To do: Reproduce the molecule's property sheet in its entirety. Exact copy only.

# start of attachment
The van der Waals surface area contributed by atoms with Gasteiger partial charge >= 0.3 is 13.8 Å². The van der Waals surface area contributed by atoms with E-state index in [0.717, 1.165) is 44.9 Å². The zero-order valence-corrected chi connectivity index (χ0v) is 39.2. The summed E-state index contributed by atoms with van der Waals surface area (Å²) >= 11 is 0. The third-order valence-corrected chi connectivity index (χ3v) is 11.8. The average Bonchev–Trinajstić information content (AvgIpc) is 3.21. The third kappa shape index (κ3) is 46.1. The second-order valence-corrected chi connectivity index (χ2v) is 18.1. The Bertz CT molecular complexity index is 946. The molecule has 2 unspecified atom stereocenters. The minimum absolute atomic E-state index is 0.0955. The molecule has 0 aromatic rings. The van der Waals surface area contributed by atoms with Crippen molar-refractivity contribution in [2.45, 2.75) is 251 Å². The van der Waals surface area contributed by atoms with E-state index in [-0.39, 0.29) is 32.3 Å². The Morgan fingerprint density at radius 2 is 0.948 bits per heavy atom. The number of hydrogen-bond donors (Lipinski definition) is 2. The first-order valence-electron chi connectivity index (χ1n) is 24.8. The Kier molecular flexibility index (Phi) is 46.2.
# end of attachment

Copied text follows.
The van der Waals surface area contributed by atoms with Gasteiger partial charge >= 0.3 is 13.8 Å². The van der Waals surface area contributed by atoms with E-state index in [0.717, 1.165) is 44.9 Å². The zero-order valence-corrected chi connectivity index (χ0v) is 39.2. The summed E-state index contributed by atoms with van der Waals surface area (Å²) >= 11 is 0. The third-order valence-corrected chi connectivity index (χ3v) is 11.8. The average Bonchev–Trinajstić information content (AvgIpc) is 3.21. The third kappa shape index (κ3) is 46.1. The second-order valence-corrected chi connectivity index (χ2v) is 18.1. The Bertz CT molecular complexity index is 946. The molecule has 2 unspecified atom stereocenters. The minimum absolute atomic E-state index is 0.0955. The molecule has 0 aromatic rings. The van der Waals surface area contributed by atoms with Crippen molar-refractivity contribution in [2.45, 2.75) is 251 Å². The van der Waals surface area contributed by atoms with E-state index in [-0.39, 0.29) is 32.3 Å². The Morgan fingerprint density at radius 2 is 0.948 bits per heavy atom. The number of hydrogen-bond donors (Lipinski definition) is 2. The first-order valence-electron chi connectivity index (χ1n) is 24.8. The Kier molecular flexibility index (Phi) is 46.2.